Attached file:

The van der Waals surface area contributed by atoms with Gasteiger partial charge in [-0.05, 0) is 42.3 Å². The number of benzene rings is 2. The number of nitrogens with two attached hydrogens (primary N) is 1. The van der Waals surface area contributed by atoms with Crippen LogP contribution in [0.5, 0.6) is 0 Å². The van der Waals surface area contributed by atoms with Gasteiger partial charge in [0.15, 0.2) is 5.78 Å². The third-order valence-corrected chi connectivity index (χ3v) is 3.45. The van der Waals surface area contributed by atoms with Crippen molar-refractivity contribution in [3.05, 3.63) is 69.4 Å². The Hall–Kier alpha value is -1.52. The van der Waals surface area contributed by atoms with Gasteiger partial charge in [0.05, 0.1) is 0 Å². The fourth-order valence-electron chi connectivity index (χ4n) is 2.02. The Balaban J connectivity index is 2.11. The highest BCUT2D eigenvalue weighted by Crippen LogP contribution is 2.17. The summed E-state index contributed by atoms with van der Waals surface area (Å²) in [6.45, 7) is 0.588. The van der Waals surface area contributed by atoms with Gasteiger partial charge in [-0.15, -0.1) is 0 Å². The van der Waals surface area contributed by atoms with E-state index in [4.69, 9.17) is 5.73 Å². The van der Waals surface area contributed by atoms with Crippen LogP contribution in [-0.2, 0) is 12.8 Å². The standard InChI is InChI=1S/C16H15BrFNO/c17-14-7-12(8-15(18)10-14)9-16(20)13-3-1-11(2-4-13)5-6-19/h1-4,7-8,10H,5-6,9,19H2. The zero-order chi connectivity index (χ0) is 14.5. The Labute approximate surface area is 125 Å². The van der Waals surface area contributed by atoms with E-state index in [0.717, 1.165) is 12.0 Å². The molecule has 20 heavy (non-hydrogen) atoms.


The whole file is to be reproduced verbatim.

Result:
The van der Waals surface area contributed by atoms with Gasteiger partial charge in [-0.05, 0) is 42.3 Å². The number of benzene rings is 2. The number of nitrogens with two attached hydrogens (primary N) is 1. The van der Waals surface area contributed by atoms with Crippen LogP contribution in [0.5, 0.6) is 0 Å². The van der Waals surface area contributed by atoms with Gasteiger partial charge in [0.15, 0.2) is 5.78 Å². The third-order valence-corrected chi connectivity index (χ3v) is 3.45. The van der Waals surface area contributed by atoms with Crippen molar-refractivity contribution in [3.05, 3.63) is 69.4 Å². The Hall–Kier alpha value is -1.52. The van der Waals surface area contributed by atoms with Gasteiger partial charge in [0.05, 0.1) is 0 Å². The fourth-order valence-electron chi connectivity index (χ4n) is 2.02. The Balaban J connectivity index is 2.11. The highest BCUT2D eigenvalue weighted by Crippen LogP contribution is 2.17. The summed E-state index contributed by atoms with van der Waals surface area (Å²) in [6.45, 7) is 0.588. The van der Waals surface area contributed by atoms with Gasteiger partial charge in [-0.15, -0.1) is 0 Å². The van der Waals surface area contributed by atoms with E-state index in [4.69, 9.17) is 5.73 Å². The van der Waals surface area contributed by atoms with Crippen LogP contribution in [-0.2, 0) is 12.8 Å². The standard InChI is InChI=1S/C16H15BrFNO/c17-14-7-12(8-15(18)10-14)9-16(20)13-3-1-11(2-4-13)5-6-19/h1-4,7-8,10H,5-6,9,19H2. The zero-order chi connectivity index (χ0) is 14.5. The Labute approximate surface area is 125 Å². The van der Waals surface area contributed by atoms with E-state index in [0.717, 1.165) is 12.0 Å². The molecule has 20 heavy (non-hydrogen) atoms.